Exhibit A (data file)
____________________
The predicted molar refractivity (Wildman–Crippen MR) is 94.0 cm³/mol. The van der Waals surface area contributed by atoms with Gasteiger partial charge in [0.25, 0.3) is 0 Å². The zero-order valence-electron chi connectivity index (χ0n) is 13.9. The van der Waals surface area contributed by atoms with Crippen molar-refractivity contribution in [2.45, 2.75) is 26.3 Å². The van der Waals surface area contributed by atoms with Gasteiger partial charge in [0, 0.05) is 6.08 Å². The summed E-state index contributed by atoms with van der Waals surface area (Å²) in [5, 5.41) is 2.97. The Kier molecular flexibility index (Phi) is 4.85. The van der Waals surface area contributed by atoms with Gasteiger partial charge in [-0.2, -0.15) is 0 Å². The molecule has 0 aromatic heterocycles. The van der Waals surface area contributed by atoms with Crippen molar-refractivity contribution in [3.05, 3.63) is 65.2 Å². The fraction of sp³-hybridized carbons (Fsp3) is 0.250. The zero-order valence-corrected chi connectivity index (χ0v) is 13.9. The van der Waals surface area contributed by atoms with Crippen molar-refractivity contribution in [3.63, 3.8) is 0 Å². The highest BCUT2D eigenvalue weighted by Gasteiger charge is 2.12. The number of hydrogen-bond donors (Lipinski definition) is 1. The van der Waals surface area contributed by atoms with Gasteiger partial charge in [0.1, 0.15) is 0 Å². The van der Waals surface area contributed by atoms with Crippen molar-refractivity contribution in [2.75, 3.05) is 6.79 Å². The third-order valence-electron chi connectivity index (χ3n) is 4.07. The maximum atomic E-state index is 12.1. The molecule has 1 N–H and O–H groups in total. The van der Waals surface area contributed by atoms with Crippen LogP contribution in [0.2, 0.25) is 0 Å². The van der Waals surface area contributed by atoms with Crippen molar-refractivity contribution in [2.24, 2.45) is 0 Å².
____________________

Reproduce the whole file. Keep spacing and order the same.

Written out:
The predicted molar refractivity (Wildman–Crippen MR) is 94.0 cm³/mol. The van der Waals surface area contributed by atoms with Gasteiger partial charge in [0.25, 0.3) is 0 Å². The zero-order valence-electron chi connectivity index (χ0n) is 13.9. The van der Waals surface area contributed by atoms with Crippen molar-refractivity contribution in [2.45, 2.75) is 26.3 Å². The van der Waals surface area contributed by atoms with Gasteiger partial charge in [0, 0.05) is 6.08 Å². The summed E-state index contributed by atoms with van der Waals surface area (Å²) in [5, 5.41) is 2.97. The Kier molecular flexibility index (Phi) is 4.85. The van der Waals surface area contributed by atoms with Gasteiger partial charge in [-0.2, -0.15) is 0 Å². The molecule has 0 aromatic heterocycles. The van der Waals surface area contributed by atoms with Crippen molar-refractivity contribution in [3.05, 3.63) is 65.2 Å². The fraction of sp³-hybridized carbons (Fsp3) is 0.250. The zero-order valence-corrected chi connectivity index (χ0v) is 13.9. The van der Waals surface area contributed by atoms with Crippen molar-refractivity contribution in [3.63, 3.8) is 0 Å². The highest BCUT2D eigenvalue weighted by Gasteiger charge is 2.12. The number of hydrogen-bond donors (Lipinski definition) is 1. The van der Waals surface area contributed by atoms with Gasteiger partial charge in [0.1, 0.15) is 0 Å². The van der Waals surface area contributed by atoms with Crippen molar-refractivity contribution in [2.75, 3.05) is 6.79 Å². The third-order valence-electron chi connectivity index (χ3n) is 4.07. The maximum atomic E-state index is 12.1. The molecule has 1 N–H and O–H groups in total. The van der Waals surface area contributed by atoms with Crippen LogP contribution in [0.2, 0.25) is 0 Å². The van der Waals surface area contributed by atoms with Crippen molar-refractivity contribution in [2.24, 2.45) is 0 Å².